As injured patients and consumer rights groups fight for tougher penalties on negligent doctors, California's influential physician's lobby is working hard against any proposed reforms.
The ongoing battle has gained momentum after a Times investigation found the medical board of California, which oversees physicians, has consistently allowed accused doctors to keep practicing — despite botched surgeries and even death.
Reporters Jack Dolan, Kim Christensen and Melody Gutierrez led the investigation. In an interview for L.A. Times Today, Christensen joined host Lisa McRee with more.
What You Need To Know
- As injured patients and consumer rights groups fight for tougher penalties on negligent doctors, California's powerful physician's lobby is working hard against any proposed reforms
- The ongoing battle has gained momentum after a Times investigation found the medical board of California has consistently allowed accused doctors to keep practicing — despite botched surgeries and even death
- The Times' analysis of medical board records showed it received nearly 90,000 complaints against doctors in the last decade from patients, nurses, fellow physicians, and others
- Of those, 3,100 were substantiated by the board's investigators and led to disciplinary action
According to the Times analysis of medical board records, 10 doctors were accused of malpractice. One of those doctors was Dr. Mukesh Misra.
"Dr. Misra is a Lancaster surgeon, does a lot of back surgeries, and he has been on the medical board's radar for quite some time. He had been accused years ago of operating on the wrong side of a patient's brain and received a letter of reprimand. And then, there were subsequent allegations of gross negligence involving other patients. And his license had been revoked. They place the order and put him on probation twice in the last ten years. He is currently accused of gross negligence of two patients, one of whom died, and the other of whom suffered permanent paralysis," Christensen said.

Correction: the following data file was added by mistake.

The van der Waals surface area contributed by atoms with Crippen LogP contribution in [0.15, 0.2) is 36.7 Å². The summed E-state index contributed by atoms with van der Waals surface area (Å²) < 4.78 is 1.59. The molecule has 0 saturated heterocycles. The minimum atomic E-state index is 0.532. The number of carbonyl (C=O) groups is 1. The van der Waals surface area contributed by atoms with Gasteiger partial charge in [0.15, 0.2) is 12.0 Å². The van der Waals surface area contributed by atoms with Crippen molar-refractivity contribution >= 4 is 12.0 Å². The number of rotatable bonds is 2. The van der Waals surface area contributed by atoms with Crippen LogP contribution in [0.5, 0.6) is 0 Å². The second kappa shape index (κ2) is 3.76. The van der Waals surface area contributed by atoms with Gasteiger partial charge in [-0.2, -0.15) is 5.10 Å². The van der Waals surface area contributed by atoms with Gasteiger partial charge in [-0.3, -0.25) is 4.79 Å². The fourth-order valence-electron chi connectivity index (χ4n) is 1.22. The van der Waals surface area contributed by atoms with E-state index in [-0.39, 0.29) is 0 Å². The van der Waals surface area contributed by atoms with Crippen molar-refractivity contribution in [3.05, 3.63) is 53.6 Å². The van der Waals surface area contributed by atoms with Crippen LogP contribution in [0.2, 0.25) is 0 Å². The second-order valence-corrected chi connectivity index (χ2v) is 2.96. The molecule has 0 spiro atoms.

Christensen said the medical board records show that it received 90,000 complaints in the last ten years. In-house investigators substantiated 3,100. Three-quarters of those only got a letter of reprimand or temporary probation. And only 439 — less than 0.5% of the original complaints ended in licenses being revoked.
"As we discover that they do pretty frequently when they substantiate allegations of gross negligence involving doctors in cases that would warrant revocation, they often stay that order. In other words, they say they will revoke their license, or they're going to continue practicing by putting them on probation. Probation ranges from two years to seven years. In some cases, we also found that the probation was shorter than what the guidelines recommend. And the board's rationale for it, and in many cases, is their primary mission is to protect health care consumers and patients. But they also have a dual mission of rehabilitating doctors. And it's not a new phenomenon that the board has long been accused of protecting doctors at the expense of the public."
One of the 10 doctors most frequently cited and accused of malpractice is from Thousand Oaks.
"Dr. John Chiu had been revoked and put on probation twice. He was accused of instances of malpractice, and the board threatened to take away his license permanently. And he was getting up in years and decided he was going to give up the practice anyway. So he asked the board to give him a grace period on a case and cut a deal with the board. He would surrender his license that the board would give him three months to sell his practice. And apparently, the reason for the grace period would be that he didn't want anybody rebuying to know what his track record was," added Christensen.
When it comes to the safety of customers and consumers, Christensen said they have to be their biggest advocates.
"There are places to look online to try and confirm your doctors' track records. There is also a medical boards site so you can look up your doctor and see if they have a disciplinary history. Sometimes it's not complete because older actions may be incorporated in newer ones. It's supposed to include malpractice information; if your doctor is at a settlement of $30,000 or more of a malpractice suit, that must be reported. But they are only reported if there are between three and five malpractice actions."